But I do hate the idea of the state having that much power over my local government. That's where I have my hang-up on this.

I'm still on the fence about this one. I think the intentions are good, but just like anything else this can be abused and this law would be in effect for any future governors. If Granholm had started assigning emergency managers with her agenda I would not like that.
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Old September 24th, 2012, 05:45 PM   #3
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Ask Allen Park how putting all their eggs in the Movie Business turned out . . . I'm all for taking away power from idiots. I'm not sure who has enough sense in this age that can actually use the power for good instead of financial gain. . .
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Old September 24th, 2012, 06:22 PM   #4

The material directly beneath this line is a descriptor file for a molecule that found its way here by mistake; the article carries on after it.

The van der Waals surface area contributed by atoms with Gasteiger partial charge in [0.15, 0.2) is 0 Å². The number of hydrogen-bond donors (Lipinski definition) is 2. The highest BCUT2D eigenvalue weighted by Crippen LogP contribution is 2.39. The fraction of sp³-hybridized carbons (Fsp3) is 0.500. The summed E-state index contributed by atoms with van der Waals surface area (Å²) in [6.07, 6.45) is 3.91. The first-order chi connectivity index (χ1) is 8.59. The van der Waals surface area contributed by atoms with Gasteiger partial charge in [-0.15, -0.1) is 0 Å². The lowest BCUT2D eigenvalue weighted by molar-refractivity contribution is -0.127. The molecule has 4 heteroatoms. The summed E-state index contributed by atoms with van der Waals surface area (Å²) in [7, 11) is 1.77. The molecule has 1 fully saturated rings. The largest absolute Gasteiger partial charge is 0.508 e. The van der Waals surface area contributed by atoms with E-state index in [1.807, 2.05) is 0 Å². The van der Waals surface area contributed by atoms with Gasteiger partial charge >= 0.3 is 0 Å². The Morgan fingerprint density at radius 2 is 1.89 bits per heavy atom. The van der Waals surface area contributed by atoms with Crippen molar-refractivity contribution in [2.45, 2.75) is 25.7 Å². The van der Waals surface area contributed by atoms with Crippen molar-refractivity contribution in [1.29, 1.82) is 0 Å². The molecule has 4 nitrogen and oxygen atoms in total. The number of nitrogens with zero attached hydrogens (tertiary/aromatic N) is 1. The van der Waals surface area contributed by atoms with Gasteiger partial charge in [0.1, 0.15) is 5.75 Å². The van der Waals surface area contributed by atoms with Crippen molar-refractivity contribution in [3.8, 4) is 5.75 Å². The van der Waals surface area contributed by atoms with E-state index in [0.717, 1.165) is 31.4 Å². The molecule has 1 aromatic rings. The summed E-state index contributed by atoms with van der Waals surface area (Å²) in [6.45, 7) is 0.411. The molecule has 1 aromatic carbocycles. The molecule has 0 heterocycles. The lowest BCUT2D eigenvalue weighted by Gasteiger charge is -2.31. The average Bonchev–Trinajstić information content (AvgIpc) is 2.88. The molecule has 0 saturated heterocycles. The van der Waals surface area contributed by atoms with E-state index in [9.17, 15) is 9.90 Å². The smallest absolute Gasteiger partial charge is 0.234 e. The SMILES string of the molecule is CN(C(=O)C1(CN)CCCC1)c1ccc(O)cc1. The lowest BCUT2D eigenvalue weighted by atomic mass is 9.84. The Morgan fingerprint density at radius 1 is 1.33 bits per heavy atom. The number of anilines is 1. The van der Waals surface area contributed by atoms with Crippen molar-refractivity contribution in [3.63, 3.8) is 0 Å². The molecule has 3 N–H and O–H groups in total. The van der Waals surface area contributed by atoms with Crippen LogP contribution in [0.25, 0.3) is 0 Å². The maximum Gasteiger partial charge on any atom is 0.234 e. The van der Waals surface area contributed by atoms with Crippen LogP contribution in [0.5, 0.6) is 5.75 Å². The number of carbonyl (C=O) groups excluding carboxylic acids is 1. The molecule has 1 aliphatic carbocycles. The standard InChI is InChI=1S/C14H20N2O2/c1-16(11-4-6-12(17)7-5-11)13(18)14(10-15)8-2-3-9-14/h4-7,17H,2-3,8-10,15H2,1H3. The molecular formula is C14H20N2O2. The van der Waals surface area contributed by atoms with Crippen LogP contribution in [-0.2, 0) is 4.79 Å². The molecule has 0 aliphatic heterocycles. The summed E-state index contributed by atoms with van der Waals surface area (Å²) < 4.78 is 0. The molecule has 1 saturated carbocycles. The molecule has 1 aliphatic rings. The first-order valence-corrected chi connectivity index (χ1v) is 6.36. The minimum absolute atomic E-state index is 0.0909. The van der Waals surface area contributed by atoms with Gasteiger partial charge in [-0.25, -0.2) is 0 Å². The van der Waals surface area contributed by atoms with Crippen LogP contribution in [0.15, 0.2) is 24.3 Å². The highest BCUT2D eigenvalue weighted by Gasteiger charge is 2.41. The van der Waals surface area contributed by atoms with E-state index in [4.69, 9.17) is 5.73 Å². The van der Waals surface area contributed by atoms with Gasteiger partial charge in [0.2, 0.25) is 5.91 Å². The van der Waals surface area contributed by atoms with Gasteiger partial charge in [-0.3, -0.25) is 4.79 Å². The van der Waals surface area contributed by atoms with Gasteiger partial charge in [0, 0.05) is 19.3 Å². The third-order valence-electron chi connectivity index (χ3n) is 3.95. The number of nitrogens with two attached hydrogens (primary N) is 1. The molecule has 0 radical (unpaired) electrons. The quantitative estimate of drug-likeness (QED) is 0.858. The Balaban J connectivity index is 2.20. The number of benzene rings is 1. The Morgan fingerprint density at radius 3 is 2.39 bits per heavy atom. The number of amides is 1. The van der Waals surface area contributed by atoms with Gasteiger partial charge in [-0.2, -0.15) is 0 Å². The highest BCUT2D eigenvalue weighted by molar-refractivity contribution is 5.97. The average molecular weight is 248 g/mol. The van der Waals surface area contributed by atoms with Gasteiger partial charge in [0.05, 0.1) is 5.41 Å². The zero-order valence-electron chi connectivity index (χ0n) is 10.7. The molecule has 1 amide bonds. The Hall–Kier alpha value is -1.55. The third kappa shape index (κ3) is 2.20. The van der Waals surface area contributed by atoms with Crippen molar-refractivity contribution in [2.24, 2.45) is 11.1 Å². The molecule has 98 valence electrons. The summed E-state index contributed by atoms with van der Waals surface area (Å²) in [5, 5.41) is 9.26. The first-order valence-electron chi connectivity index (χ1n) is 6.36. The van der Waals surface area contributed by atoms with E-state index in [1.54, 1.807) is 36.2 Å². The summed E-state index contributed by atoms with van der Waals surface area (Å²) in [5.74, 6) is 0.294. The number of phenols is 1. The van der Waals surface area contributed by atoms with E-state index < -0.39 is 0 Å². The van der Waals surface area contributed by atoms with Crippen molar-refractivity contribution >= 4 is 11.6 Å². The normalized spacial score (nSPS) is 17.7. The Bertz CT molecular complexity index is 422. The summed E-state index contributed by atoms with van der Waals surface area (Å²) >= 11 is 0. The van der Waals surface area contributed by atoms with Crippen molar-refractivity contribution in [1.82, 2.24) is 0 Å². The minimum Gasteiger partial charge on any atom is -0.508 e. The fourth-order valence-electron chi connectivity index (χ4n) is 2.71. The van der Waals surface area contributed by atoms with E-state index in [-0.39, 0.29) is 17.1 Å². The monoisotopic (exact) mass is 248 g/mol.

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Ask Allen Park how putting all their eggs in the Movie Business turned out . . . I'm all for taking away power from idiots. I'm not sure who has enough sense in this age that can actually use the power for good instead of financial gain. . .
The same could be said about the State, as they allowed a loan from the teacher's retirement to build the movie building in Pontiac. That has missed one payment already.
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Old September 24th, 2012, 06:50 PM   #5
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I'm going to have to get one of my friends on these gigs, then we can loot a city like Detroit of all of the gems. I'd say if your not sure, vote no, nothing will change.